UNIT-III I/O INTERFACE Introduction: Any application of a microprocessor based system requires the transfer of data between external circuitry to the microprocessor and microprocessor to the external circuitry. User can give information to the microprocessor based system using keyboard and user can see the result or output information from the microprocessor based system with the help of display device. The transfer of data between keyboard and microprocessor, and microprocessor and display device is called input/output data transfer or I/O data transfer. This data transfer is done with the help of I/O ports. Input port: It is used to read data from the input device such as keyboard. The simplest form of input port is a buffer. The input device is connected to the microprocessor through buffer, as shown in the fig.1. This buffer is a tri-state buffer and its output is available only when enable signal is active. When microprocessor wants to read data from the input device (keyboard), the control signals from the microprocessor activates the buffer by asserting enable input of the buffer. Once the buffer is enabled, data from the input device is available on the data bus. Microprocessor reads this data by initiating read command. Output port:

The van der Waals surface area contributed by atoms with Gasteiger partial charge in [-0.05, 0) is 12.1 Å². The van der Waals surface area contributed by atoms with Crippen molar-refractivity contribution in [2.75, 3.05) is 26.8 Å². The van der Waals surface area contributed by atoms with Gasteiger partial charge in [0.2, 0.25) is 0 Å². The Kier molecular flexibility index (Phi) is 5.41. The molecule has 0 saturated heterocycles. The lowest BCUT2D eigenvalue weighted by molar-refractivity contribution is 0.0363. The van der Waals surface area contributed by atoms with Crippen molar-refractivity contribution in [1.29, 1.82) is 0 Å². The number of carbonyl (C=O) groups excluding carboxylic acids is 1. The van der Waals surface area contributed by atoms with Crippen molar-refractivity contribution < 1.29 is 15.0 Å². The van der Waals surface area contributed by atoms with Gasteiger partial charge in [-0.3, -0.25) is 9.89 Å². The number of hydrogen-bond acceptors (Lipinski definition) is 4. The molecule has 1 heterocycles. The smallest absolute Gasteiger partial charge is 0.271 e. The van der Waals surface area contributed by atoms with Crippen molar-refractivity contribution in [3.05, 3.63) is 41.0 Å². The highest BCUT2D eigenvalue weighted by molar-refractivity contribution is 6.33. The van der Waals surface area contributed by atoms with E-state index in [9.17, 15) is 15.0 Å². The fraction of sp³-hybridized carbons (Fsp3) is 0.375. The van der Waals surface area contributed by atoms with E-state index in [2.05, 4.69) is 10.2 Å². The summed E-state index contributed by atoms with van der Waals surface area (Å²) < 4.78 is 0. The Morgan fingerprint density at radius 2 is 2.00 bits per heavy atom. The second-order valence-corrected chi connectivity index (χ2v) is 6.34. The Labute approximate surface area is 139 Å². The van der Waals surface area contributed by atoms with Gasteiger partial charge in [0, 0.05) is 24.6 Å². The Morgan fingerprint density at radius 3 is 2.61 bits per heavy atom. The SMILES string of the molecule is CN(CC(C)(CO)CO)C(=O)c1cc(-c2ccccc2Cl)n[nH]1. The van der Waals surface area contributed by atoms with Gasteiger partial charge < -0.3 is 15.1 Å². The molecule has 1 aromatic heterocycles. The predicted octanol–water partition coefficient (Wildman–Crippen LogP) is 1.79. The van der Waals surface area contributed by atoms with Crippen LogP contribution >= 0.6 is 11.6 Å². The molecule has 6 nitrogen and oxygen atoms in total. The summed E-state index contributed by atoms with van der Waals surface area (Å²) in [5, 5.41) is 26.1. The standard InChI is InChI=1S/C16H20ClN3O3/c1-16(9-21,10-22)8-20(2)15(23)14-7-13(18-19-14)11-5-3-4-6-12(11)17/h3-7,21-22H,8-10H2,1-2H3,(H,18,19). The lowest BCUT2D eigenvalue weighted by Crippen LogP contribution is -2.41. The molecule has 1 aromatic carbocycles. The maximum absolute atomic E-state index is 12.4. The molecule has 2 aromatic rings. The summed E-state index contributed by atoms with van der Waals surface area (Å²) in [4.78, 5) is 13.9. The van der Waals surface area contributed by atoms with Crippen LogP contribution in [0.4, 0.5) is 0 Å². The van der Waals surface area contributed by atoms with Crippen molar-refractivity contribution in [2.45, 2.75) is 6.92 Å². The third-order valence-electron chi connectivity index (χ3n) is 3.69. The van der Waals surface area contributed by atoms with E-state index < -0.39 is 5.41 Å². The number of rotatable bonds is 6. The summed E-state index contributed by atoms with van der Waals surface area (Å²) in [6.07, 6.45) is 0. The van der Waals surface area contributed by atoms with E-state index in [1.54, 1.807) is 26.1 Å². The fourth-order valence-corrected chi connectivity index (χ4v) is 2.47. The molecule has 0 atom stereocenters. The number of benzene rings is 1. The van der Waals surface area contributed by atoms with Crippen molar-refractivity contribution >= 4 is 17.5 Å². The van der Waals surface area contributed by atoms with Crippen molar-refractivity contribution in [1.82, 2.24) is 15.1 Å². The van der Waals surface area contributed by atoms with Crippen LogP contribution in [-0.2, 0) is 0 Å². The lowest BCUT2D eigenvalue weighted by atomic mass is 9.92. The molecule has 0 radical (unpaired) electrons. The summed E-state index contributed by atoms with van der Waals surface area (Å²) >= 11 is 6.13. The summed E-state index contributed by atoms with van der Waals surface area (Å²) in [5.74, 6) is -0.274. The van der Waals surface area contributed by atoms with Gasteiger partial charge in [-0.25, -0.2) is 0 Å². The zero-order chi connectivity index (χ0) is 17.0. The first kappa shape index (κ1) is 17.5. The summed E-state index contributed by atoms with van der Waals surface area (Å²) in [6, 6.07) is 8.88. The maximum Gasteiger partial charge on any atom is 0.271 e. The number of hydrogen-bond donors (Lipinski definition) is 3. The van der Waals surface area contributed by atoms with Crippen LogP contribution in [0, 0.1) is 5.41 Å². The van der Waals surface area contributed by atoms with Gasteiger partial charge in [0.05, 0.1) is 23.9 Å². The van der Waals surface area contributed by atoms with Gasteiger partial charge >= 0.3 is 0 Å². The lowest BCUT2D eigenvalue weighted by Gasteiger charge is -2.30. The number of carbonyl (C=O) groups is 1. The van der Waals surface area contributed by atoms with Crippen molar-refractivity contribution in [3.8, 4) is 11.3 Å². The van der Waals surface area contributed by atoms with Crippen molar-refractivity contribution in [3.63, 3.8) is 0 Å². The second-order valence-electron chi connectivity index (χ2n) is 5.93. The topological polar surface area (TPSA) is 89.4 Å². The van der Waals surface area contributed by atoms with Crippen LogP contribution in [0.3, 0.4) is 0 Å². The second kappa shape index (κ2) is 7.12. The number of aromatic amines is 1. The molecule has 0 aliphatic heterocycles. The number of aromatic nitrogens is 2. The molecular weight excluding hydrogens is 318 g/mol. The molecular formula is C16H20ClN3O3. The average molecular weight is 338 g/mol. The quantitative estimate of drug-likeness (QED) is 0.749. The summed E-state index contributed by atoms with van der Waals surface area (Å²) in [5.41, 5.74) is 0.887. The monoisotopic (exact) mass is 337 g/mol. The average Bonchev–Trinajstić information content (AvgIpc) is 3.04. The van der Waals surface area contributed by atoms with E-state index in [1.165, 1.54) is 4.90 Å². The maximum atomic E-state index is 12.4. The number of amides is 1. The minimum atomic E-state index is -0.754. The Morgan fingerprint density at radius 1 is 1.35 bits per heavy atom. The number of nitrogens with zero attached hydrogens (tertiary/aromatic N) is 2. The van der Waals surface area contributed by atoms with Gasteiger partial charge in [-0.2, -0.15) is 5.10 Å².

It is used to send data to the output device such as display from the microprocessor. The simplest form of output port is a latch. The output device is connected to the microprocessor through latch, as shown in the fig.2. When microprocessor wants to send data to the output device is puts the data on the data bus and activates the clock signal of the latch, latching the data from the data bus at the output of latch. It is then available at the output of latch for the output device. Serial and Parallel Transmission: In telecommunications, serial transmission is the sequential transmission of signal elements of a group representing a character or other entity of data. Digital serial transmissions are bits sent over a single wire, frequency or optical path sequentially. Because it requires less signal processing and less chance for error than parallel transmission, the transfer rate of each individual path may be faster. This can be used over longer distances as a check digit or parity bit can be sent along it easily. In telecommunications, parallel transmission is the simultaneous transmission of the signal elements of a character or other entity of data. In digital communications, parallel transmission is the simultaneous transmission of related signal elements over two or more separate paths. Multiple electrical wires are used which can transmit multiple bits simultaneously, which allows for higher data transfer rates than can be achieved with serial transmission. This method is used internally within the computer, for example the internal buses, and sometimes externally for such things as printers, The major issue with this is "skewing" because the wires in parallel data transmission have slightly different properties (not intentionally) so some bits may arrive before others, which may corrupt the message. A parity bit can help to reduce this. However, electrical wire parallel data transmission is therefore less reliable for long distances because corrupt transmissions are far more likely. Interrupt driven I/O: In this technique, a CPU automatically executes one of a collection of special routines whenever certain condition exists within a program or a processor system. Example CPU gives response to devices such as keyboard, sensor and other components when they request for service. When the CPU is asked to communicate with devices, it services the devices. Example each time you type a character on a keyboard, a keyboard service routine is called. It transfers the character you typed from the keyboard I/O port into the processor and then to a data buffer in memory. The interrupt driven I/O technique allows the CPU to execute its main program and only stop to service I/O device when it is told to do so by the I/O system as shown in fig.3. This method provides an external asynchronous input that would inform the processor that it should complete whatever instruction that is currently being executed and fetch a new routine that will service the requesting device. Once this servicing is completed, the processor would resume exactly where it left off.